s
s
Sections
We don't just cover the North Bay. We live here.
Did You Know? In the first 10 days of the North Bay fire, nearly 1.5 million people used their mobile devices to visit our sites.
Already a subscriber?
iPhone
Wow! You read a lot!
Reading enhances confidence, empathy, decision-making, and overall life satisfaction. Keep it up! Subscribe.
Already a subscriber?
iPhone
Oops, you're out of free articles.
Until next month, you can always look over someone's shoulder at the coffee shop.
Already a subscriber?
iPhone
We don't just cover the North Bay. We live here.
Did You Know? In the first 10 days of the North Bay fire, we posted 390 stories about the fire. And they were shared nearly 137,000 times.
Already a subscriber?
iPhone
Supporting the community that supports us.
Obviously you value quality local journalism. Thank you.
Already a subscriber?
iPhone
Oops, you're out of free articles.
We miss you already! (Subscriptions start at just 99 cents.)
Already a subscriber?
iPhone

The North Coast fishing fleet had been anticipating an underwhelming salmon season even before reports released this week revealed just how bad it could be.

Even so, it was a grim scene when more than 150 people, both those with fishing interests and wildlife agency personnel, gathered Wednesday to hear what state and national wildlife officials had to say about the outlook for California salmon stocks.

The bottom line: About 299,600 adult salmon are estimated to be offshore in the ocean this year — fewer than half of what analysts have forecast in any year since 2010, though the actual commercial catch last year fell far short of projections.

Past forecasts have been both higher and lower than this year’s. But even veteran fishermen were downcast, particularly given last year’s salmon no-show and a Dungeness crab season that has yet to start four months into what should have been a lucrative season.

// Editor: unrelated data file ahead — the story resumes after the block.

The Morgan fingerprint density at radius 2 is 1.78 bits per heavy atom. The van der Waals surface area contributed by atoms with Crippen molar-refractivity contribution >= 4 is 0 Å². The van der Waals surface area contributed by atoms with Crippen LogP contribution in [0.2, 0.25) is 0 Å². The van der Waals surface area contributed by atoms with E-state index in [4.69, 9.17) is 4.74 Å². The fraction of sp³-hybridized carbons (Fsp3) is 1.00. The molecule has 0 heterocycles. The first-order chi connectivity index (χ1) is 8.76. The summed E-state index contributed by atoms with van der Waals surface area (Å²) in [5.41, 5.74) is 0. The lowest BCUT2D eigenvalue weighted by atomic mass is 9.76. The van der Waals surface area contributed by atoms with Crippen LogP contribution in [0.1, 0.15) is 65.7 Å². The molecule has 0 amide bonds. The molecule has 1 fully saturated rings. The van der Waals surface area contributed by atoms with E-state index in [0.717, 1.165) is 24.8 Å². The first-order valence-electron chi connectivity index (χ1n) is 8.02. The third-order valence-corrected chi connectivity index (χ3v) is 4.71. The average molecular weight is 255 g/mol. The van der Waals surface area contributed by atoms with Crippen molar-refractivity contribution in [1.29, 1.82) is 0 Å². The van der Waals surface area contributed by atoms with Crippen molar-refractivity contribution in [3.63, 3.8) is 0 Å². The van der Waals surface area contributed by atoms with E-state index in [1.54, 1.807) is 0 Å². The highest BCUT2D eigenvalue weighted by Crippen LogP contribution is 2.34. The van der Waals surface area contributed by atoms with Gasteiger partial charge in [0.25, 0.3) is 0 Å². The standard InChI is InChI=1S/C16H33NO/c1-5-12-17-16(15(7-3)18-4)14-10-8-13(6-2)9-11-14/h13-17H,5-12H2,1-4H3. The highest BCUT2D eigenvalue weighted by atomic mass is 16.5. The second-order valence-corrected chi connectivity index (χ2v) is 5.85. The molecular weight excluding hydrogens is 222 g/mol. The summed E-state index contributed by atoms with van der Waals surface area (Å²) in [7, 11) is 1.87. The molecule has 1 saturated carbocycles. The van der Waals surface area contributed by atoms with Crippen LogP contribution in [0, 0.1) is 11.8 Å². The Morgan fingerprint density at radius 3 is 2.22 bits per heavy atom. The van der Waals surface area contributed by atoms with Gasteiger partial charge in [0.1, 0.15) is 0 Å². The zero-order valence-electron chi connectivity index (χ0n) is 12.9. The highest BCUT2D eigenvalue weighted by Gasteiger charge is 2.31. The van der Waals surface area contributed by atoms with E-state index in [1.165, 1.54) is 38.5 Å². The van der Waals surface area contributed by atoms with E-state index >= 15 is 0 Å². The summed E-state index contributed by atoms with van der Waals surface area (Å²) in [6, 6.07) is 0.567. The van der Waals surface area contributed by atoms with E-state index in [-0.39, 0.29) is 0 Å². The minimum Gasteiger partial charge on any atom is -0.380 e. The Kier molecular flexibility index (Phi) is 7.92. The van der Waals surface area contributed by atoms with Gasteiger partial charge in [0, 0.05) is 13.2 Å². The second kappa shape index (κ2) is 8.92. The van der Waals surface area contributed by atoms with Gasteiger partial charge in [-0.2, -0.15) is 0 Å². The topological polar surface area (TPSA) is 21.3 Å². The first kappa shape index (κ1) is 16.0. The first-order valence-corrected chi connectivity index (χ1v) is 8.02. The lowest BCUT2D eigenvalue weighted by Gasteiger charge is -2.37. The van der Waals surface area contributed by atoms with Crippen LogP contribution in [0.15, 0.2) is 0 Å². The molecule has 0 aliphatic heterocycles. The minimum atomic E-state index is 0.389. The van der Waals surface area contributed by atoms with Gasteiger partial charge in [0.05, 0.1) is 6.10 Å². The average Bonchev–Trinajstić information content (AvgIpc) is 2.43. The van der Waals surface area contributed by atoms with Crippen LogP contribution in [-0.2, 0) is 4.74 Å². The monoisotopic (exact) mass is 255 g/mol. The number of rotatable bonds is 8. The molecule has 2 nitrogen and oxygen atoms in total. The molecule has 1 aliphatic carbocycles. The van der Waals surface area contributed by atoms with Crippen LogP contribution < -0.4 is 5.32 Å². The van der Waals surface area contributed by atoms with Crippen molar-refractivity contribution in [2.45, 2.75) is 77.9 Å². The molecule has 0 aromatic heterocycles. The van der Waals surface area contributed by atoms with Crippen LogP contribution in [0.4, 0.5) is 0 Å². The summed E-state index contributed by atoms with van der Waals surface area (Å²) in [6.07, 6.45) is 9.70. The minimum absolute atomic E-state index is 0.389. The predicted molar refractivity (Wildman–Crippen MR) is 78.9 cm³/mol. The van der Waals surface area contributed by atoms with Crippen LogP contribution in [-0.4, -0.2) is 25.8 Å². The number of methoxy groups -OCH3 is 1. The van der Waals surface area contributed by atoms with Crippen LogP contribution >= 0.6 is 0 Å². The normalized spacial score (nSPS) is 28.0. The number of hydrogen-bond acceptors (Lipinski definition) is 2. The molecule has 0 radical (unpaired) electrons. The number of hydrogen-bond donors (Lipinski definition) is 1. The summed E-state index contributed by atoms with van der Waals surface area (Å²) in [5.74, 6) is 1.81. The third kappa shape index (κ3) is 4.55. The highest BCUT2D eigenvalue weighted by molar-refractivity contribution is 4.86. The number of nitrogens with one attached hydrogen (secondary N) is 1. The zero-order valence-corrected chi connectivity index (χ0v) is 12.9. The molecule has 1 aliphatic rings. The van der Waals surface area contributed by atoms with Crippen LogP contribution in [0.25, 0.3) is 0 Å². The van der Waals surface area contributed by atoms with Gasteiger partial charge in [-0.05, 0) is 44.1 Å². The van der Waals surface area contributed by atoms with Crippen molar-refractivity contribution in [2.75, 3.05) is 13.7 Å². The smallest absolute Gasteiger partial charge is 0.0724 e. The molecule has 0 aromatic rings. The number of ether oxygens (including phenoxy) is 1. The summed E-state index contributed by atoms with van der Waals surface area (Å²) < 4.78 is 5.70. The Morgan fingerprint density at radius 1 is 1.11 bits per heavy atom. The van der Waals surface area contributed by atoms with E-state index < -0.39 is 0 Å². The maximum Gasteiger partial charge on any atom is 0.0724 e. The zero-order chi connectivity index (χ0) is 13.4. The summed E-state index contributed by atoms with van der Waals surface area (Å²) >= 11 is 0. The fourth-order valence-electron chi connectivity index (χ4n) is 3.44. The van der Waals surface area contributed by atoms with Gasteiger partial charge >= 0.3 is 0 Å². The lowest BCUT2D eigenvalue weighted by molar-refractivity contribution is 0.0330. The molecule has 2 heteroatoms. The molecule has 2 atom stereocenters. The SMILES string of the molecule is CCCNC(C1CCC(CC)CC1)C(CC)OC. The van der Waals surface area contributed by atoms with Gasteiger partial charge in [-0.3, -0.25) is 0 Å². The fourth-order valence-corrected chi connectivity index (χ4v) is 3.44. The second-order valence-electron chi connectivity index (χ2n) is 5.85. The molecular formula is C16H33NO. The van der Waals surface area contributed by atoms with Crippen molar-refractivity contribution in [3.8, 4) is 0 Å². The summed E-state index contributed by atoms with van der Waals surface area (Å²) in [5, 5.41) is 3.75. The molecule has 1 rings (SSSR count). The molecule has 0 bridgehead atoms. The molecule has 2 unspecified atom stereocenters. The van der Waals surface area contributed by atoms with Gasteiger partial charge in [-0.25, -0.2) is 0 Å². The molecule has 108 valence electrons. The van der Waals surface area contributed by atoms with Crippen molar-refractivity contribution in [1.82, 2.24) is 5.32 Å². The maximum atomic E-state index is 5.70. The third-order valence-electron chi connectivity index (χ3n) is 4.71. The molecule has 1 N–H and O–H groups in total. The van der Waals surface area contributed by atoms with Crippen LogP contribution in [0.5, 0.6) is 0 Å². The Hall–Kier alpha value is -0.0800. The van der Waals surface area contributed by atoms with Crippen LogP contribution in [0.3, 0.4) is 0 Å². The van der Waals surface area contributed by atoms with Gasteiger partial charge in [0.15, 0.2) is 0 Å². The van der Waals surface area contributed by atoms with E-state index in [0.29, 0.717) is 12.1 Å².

“I don’t know what to say about this,” said Dan Kammerer, who fishes out of Bodega Bay as captain of the Bernice. “It’s going to be a mess.”

It appears there will be a fishing season — unlike in 2008 and ’09, when a collapse of the fishery canceled the seasons completely.

But while the numbers out of the Sacramento River — which drives the North Coast ocean fishery — are low, assessments of endangered winter-run chinook and Klamath River stocks are even worse. State and federal experts said the estimates likely reflect the effects of drought on West Coast river systems, as well as unfavorably warm oceans. The assessments are expected to further limit where and how much fishing is allowed.

The fall Klamath River run was forecast at 142,200.

“I wish I had better news,” Michael O’Farrell, a fish biologist and salmon adviser with the National Marine Fisheries Service, told those assembled for the annual preseason salmon session in Santa Rosa.

The forecasts are based on a complicated formula that provides the foundation for discussions that will be held in the coming weeks by the Pacific Fishery Management Council and the California Fish and Game Commission. The two agencies will develop regulations — including size and catch limits and fishing dates — for the sport and commercial salmon season that starts in April and May.

Limiting factors for the rate at which fishing is allowed include federal guidelines governing how many fish must be left to spawn, as well as tribal agreements that reserve a portion of Klamath River salmon for indigenous people to catch.

The process is imperfect. Last year’s forecast appeared generally hopeful, for instance, estimating more than 650,000 adult salmon in the ocean. But less than half that number was later accounted for through harvest or spawning.

O’Farrell said this year’s forecasting formula was adjusted to reflect last year’s overestimation.

He and others also pointed out that conditions in the ocean have been anomalous and generally unfavorable to the salmon for the past three years — between two years of warmer than usual water, known as the “Warm Blob,” and, now, an El Niño weather pattern that is extending higher than usual surface temperatures. Overpredicting of salmon abundance also occurred in the 1982-83 and 1997-98 El Niño events, biologists said.

Find more in-depth cannabis news, culture and politics at EmeraldReport.com, authoritative marijuana coverage from the PD.

Studies reveal low biomass of northern copepods and forage fish, like sardines and anchovies, and other indicators of low ocean productivity.

That may explain what happened to all the salmon that were thought to be offshore last year and were never harvested, O’Farrell said.

“Are these fish dying, or are they staying out there? I don’t think anyone in this room knows,” he said.

The end result is clear, however: Fewer fish are available for struggling commercial fishermen this year, “and probably what you’ll see is the price on the market for those fish will be higher,” state Fish and Wildlife spokesman Harry Morse said.

“You can’t make a fish,” said Stan Carpenter, president of the Fishermen’s Marketing Association of Bodega Bay. “It would be nice if you could.”

You can reach Staff Writer Mary Callahan at 521-5249 or mary.callahan@pressdemocrat.com. On Twitter @MaryCallahanB.

Show Comment